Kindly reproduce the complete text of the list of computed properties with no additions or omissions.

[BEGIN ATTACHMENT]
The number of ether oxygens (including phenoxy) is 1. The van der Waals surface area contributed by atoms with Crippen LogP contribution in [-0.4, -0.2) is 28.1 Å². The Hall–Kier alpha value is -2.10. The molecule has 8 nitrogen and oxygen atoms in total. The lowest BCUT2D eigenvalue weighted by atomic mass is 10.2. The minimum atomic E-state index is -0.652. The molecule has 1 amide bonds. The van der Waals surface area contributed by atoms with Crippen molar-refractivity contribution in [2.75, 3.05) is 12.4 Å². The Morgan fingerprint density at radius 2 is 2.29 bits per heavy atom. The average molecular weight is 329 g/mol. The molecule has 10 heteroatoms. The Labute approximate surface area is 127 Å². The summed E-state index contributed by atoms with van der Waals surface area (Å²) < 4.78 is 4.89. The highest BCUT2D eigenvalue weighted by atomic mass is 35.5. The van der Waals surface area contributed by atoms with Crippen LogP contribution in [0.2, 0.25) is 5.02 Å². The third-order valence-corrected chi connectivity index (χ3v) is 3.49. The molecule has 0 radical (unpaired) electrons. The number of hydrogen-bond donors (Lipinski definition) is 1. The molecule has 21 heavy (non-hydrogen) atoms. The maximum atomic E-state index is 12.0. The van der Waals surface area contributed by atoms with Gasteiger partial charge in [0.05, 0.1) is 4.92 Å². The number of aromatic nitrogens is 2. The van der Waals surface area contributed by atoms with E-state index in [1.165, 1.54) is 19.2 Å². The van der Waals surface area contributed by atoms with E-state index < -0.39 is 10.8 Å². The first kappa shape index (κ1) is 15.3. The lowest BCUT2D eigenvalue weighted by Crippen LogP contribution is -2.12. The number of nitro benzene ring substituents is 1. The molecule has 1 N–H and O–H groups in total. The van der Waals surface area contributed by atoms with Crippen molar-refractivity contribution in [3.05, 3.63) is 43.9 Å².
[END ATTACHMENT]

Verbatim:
The number of ether oxygens (including phenoxy) is 1. The van der Waals surface area contributed by atoms with Crippen LogP contribution in [-0.4, -0.2) is 28.1 Å². The Hall–Kier alpha value is -2.10. The molecule has 8 nitrogen and oxygen atoms in total. The lowest BCUT2D eigenvalue weighted by atomic mass is 10.2. The minimum atomic E-state index is -0.652. The molecule has 1 amide bonds. The van der Waals surface area contributed by atoms with Crippen molar-refractivity contribution in [2.75, 3.05) is 12.4 Å². The Morgan fingerprint density at radius 2 is 2.29 bits per heavy atom. The average molecular weight is 329 g/mol. The molecule has 10 heteroatoms. The Labute approximate surface area is 127 Å². The summed E-state index contributed by atoms with van der Waals surface area (Å²) < 4.78 is 4.89. The highest BCUT2D eigenvalue weighted by atomic mass is 35.5. The van der Waals surface area contributed by atoms with Crippen LogP contribution in [0.2, 0.25) is 5.02 Å². The third-order valence-corrected chi connectivity index (χ3v) is 3.49. The molecule has 0 radical (unpaired) electrons. The number of hydrogen-bond donors (Lipinski definition) is 1. The molecule has 21 heavy (non-hydrogen) atoms. The maximum atomic E-state index is 12.0. The van der Waals surface area contributed by atoms with Gasteiger partial charge in [0.05, 0.1) is 4.92 Å². The number of aromatic nitrogens is 2. The van der Waals surface area contributed by atoms with E-state index in [1.165, 1.54) is 19.2 Å². The van der Waals surface area contributed by atoms with E-state index < -0.39 is 10.8 Å². The first kappa shape index (κ1) is 15.3. The lowest BCUT2D eigenvalue weighted by Crippen LogP contribution is -2.12. The number of nitro benzene ring substituents is 1. The molecule has 1 N–H and O–H groups in total. The van der Waals surface area contributed by atoms with Crippen molar-refractivity contribution in [3.05, 3.63) is 43.9 Å².